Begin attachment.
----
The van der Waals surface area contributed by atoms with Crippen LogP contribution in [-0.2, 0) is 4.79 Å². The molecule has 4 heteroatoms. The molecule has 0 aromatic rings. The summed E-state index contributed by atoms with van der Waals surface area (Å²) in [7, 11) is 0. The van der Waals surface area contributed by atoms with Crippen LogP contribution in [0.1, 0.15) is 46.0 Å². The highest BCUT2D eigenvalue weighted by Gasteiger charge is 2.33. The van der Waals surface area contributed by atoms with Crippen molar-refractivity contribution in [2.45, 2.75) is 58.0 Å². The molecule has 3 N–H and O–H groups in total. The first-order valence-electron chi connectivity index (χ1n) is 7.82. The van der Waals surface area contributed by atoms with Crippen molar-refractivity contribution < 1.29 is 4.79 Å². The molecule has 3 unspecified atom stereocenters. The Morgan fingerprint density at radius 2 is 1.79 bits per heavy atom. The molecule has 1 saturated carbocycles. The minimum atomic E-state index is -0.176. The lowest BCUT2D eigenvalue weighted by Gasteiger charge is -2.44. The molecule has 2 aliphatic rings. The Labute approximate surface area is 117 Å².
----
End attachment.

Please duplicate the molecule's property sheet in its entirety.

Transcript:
The van der Waals surface area contributed by atoms with Crippen LogP contribution in [-0.2, 0) is 4.79 Å². The molecule has 4 heteroatoms. The molecule has 0 aromatic rings. The summed E-state index contributed by atoms with van der Waals surface area (Å²) in [7, 11) is 0. The van der Waals surface area contributed by atoms with Crippen LogP contribution in [0.1, 0.15) is 46.0 Å². The highest BCUT2D eigenvalue weighted by Gasteiger charge is 2.33. The van der Waals surface area contributed by atoms with Crippen molar-refractivity contribution in [2.45, 2.75) is 58.0 Å². The molecule has 3 N–H and O–H groups in total. The first-order valence-electron chi connectivity index (χ1n) is 7.82. The van der Waals surface area contributed by atoms with Crippen molar-refractivity contribution < 1.29 is 4.79 Å². The molecule has 3 unspecified atom stereocenters. The Morgan fingerprint density at radius 2 is 1.79 bits per heavy atom. The molecule has 1 saturated carbocycles. The minimum atomic E-state index is -0.176. The lowest BCUT2D eigenvalue weighted by Gasteiger charge is -2.44. The molecule has 2 aliphatic rings. The Labute approximate surface area is 117 Å².